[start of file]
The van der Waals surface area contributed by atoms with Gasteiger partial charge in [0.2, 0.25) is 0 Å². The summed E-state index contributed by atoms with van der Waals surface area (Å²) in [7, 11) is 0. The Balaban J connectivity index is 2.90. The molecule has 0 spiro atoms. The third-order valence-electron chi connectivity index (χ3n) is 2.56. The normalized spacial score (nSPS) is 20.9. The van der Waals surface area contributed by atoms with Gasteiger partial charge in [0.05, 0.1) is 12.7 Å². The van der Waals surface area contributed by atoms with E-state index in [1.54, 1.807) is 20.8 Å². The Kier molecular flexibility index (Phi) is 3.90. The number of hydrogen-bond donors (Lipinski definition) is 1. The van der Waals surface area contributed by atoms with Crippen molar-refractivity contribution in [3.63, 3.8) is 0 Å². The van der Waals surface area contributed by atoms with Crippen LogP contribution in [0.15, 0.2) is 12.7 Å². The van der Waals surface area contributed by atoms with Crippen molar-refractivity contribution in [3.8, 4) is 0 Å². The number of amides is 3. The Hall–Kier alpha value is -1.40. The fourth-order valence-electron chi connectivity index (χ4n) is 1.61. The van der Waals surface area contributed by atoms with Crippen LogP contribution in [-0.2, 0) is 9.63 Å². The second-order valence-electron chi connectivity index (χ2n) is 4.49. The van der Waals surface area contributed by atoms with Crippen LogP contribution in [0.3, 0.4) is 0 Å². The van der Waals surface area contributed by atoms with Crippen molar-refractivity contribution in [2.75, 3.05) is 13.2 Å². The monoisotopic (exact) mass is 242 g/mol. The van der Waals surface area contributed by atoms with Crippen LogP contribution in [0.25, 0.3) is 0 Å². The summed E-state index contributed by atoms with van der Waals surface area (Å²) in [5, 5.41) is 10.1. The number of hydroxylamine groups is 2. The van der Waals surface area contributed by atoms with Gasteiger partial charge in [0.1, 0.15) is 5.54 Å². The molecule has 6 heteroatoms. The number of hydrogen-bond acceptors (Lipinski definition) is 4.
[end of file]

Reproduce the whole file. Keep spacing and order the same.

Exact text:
The van der Waals surface area contributed by atoms with Gasteiger partial charge in [0.2, 0.25) is 0 Å². The summed E-state index contributed by atoms with van der Waals surface area (Å²) in [7, 11) is 0. The Balaban J connectivity index is 2.90. The molecule has 0 spiro atoms. The third-order valence-electron chi connectivity index (χ3n) is 2.56. The normalized spacial score (nSPS) is 20.9. The van der Waals surface area contributed by atoms with Gasteiger partial charge in [0.05, 0.1) is 12.7 Å². The van der Waals surface area contributed by atoms with E-state index in [1.54, 1.807) is 20.8 Å². The Kier molecular flexibility index (Phi) is 3.90. The number of hydrogen-bond donors (Lipinski definition) is 1. The van der Waals surface area contributed by atoms with Crippen molar-refractivity contribution in [3.63, 3.8) is 0 Å². The van der Waals surface area contributed by atoms with Crippen LogP contribution in [0.15, 0.2) is 12.7 Å². The van der Waals surface area contributed by atoms with Crippen molar-refractivity contribution in [3.8, 4) is 0 Å². The number of amides is 3. The Hall–Kier alpha value is -1.40. The fourth-order valence-electron chi connectivity index (χ4n) is 1.61. The van der Waals surface area contributed by atoms with Crippen LogP contribution in [-0.2, 0) is 9.63 Å². The second-order valence-electron chi connectivity index (χ2n) is 4.49. The van der Waals surface area contributed by atoms with Crippen LogP contribution in [0.3, 0.4) is 0 Å². The van der Waals surface area contributed by atoms with Crippen molar-refractivity contribution in [2.75, 3.05) is 13.2 Å². The monoisotopic (exact) mass is 242 g/mol. The van der Waals surface area contributed by atoms with Crippen LogP contribution in [0.25, 0.3) is 0 Å². The summed E-state index contributed by atoms with van der Waals surface area (Å²) in [5, 5.41) is 10.1. The number of hydroxylamine groups is 2. The van der Waals surface area contributed by atoms with Gasteiger partial charge in [0.1, 0.15) is 5.54 Å². The molecule has 6 heteroatoms. The number of hydrogen-bond acceptors (Lipinski definition) is 4.